“I wish I could show you when you are lonely or in darkness the astonishing light of your own being.” ~ Hafiz
When it comes to grief, each person has to find their own healing in their own time and way. One of the hardest parts of grief is to feel alone. It never feels like anyone else truly understands because each experience of grief is personal and unique. And yet there is solidarity to be found in shared sadness.
Kisa Gautami lived at the time of the Buddha. When her son tragically died, she was grief-stricken. With her son’s body in her arms, she searched for someone who could bring her son back to life. Finally she found the Buddha. The Buddha agreed to bring her baby back to life–on one condition: ‘You must bring me a mustard seed from a house in which there has been no death.’
Kisa Gautami began her search, still carrying her son with her. She went from house to house, asking at each home for a mustard seed. As the residents turned to fetch a seed, Kisa Gautami would say to them, ‘One question. Has anyone in your family died? The mustard seed must be from a house in which there has been no death.’ Each time the answer was the same: “That’s impossible. Our child died, or my mother died or whoever it was who had died.”
After visiting several homes, a change came over Kisa Gautami. She no longer felt so alone in her grief. Every family had experienced grief. She started to accept that her son was gone, and felt strong enough to return home and bury her child. She then joined the Buddha to become a nun. She found her peace, accepted that her son was not coming back and decided to live her life in honor of his memory. It’s a profound story about coming to terms with death and loss.
We don’t do a good job of preparing for death in our society. We fall for two opposite illusions. On the one hand, we mistakenly think we are immortal and we ignore death. On the other hand, we become paralyzed and preoccupied by the fear of death. Neither approach provides a basis for finding peace in the face of loss and death.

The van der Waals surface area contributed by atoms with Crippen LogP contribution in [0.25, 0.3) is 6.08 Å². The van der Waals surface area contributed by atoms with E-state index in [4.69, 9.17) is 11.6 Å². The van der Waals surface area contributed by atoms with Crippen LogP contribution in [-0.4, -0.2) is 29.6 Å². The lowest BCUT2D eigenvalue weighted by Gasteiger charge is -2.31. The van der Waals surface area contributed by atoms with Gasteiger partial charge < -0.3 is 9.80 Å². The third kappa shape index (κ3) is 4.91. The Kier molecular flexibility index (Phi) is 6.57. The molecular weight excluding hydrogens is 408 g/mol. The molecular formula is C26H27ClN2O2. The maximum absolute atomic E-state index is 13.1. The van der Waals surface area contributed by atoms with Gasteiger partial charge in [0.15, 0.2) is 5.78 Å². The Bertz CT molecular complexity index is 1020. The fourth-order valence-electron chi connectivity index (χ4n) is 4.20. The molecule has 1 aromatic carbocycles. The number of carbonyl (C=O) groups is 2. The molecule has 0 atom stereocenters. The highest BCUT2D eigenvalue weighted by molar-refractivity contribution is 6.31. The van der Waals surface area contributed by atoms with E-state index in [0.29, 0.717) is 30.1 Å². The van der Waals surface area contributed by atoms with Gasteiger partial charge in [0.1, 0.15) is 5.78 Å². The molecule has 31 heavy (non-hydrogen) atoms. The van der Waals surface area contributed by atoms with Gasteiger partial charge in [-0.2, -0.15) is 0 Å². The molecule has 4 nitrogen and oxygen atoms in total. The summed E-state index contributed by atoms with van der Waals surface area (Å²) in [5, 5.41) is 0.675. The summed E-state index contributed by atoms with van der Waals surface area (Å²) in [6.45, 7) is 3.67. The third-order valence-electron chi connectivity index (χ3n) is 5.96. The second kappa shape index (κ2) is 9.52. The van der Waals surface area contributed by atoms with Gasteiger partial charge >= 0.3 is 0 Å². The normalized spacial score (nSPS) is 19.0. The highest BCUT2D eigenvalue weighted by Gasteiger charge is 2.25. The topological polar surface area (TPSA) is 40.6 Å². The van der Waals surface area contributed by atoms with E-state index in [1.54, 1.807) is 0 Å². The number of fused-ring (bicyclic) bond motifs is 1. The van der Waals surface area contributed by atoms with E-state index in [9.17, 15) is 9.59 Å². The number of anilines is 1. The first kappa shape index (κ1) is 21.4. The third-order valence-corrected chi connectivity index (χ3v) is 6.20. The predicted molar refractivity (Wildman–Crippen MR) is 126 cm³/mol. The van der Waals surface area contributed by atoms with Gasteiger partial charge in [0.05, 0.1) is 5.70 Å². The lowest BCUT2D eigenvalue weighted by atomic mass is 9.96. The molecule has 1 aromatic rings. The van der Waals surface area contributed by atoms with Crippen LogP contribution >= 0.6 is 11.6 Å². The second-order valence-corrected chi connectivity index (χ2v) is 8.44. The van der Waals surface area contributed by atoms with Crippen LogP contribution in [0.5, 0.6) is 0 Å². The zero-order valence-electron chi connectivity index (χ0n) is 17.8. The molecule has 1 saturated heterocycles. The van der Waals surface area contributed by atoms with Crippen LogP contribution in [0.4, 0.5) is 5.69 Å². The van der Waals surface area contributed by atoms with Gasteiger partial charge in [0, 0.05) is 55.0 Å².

Its healthy for all of us to face the reality of death without becoming obsessed with it. Easier said than done, of course. But knowing that grief is a universal experience helps a little. We are not alone, no matter how lonely it feels.
How do you find peace when you are dealing with loss? Most ancient societies incorporated rituals that celebrated the anniversaries of ancestors. There was a strong sense of memory and honor. They continued to experience the spirit of those they lost in a tangible way.
Do you imagine that those who have died live on in some form? I heard a story about a kid who asked his parent, “What happens when people die?” The parent thought for a moment then answered, “Do you think that when we think of them, that is their way of speaking to us?” That’s one of the ways that people live in; in our memories, as if from the beyond.
There is some small sense of peace in knowing that you can keep the spirit of the dear departed alive in your memory and life.
It gives some meaning to their loss, and it offers some purpose to carry on.
May all who are dealing with loss and sadness know some measure of peace.
May all who grieve know they are not alone.
May all who feel sadness find some peace in carrying their lost loved ones in heart and mind.
Tom Attig wrote a book called The Heart of Grief. In it he made this very hopeful comment,
Grieving is a journey that teaches us how to love in a new way now that our loved one is no longer with us. Consciously remembering those who have died is the key that opens the hearts, that allows us to love them in new ways.